The US Securities and Exchange Commission (SEC) is fining JP Morgan Chase after the bank “accidentally” deleted 47 million banking records. Moreover, Reuters reports that the fine is worth $4 million after emails related to retail banking groups were terminated.
The emails occurred in 2018, between the months of January and April, and were deleted in 2019. Additionally, the report notes that the records were deleted from nearly 8,700 mailboxes, with 7,500 of those belonging to the bank’s employees.
JP Morgan Faces SEC Fine for Deleted Emails
One of the largest financial institutions in the industry is facing harsh penalties from a US regulator. Specifically, the SEC has fined JP Morgan after the bank “accidentally” and permanently deleted 47 million banking records from its system.
The specific deleted records come in the form of tens of millions of emails from employees. Moreover, the initial report of the fine noted that these emails acted as business records. Subsequently, “the largest U.S. bank was required under SEC rules to keep for three years.”
The report notes that the deletions occurred in the bank’s corporate compliance technology department. Specifically, it has sought to terminate conversations that had taken place in both the 1970s and 1980s. It sought assistance from an outside source that had been managing the email storage for the financial institutions.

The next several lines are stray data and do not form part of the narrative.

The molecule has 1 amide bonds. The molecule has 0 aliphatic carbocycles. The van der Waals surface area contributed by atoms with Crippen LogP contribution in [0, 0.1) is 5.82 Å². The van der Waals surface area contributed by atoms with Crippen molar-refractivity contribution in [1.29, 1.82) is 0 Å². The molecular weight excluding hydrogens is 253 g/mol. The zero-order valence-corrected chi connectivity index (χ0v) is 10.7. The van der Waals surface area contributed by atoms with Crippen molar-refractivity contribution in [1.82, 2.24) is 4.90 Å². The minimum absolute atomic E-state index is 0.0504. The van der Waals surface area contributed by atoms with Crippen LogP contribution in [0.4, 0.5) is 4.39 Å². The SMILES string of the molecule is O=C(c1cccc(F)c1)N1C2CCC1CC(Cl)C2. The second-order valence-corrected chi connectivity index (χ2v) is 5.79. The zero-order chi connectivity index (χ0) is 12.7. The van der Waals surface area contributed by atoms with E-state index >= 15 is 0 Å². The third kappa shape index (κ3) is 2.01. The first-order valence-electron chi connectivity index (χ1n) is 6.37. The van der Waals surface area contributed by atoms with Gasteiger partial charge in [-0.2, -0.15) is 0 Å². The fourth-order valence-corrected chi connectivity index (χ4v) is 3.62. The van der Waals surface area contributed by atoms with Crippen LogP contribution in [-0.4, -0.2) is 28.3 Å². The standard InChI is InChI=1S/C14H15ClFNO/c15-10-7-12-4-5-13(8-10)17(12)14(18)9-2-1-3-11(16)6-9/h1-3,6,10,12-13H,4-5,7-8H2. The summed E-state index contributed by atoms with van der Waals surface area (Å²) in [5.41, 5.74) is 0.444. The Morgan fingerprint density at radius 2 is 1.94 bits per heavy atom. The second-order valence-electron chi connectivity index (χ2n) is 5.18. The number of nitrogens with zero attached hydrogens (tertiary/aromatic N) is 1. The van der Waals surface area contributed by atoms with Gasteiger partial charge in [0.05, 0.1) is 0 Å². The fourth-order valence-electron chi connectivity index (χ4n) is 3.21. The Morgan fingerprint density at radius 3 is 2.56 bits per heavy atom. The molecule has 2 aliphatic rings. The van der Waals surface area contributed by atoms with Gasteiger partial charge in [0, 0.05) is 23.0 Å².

The report notes that, according to a cease-and-desist order, the vendor had failed to properly delete the emails. Furthermore, they had failed to “properly apply the three-year retention setting to ‘Chase’ emails from early 2018.”
Additionally, the order noted that “the troubleshooting exercise permanently deleted all of the emails in that domain from that period which were not subject to legal holds.” Alternatively, the bank has responded to the development in a statement. “JP Morgan takes its record-keeping obligations seriously,” it stated.
Moreover, the report indicated that JP Morgan is now unable to comply with “at least 12 civil securities-related regulatory probes to comply with subpoenas and document requests for communications that had been permanently deleted.”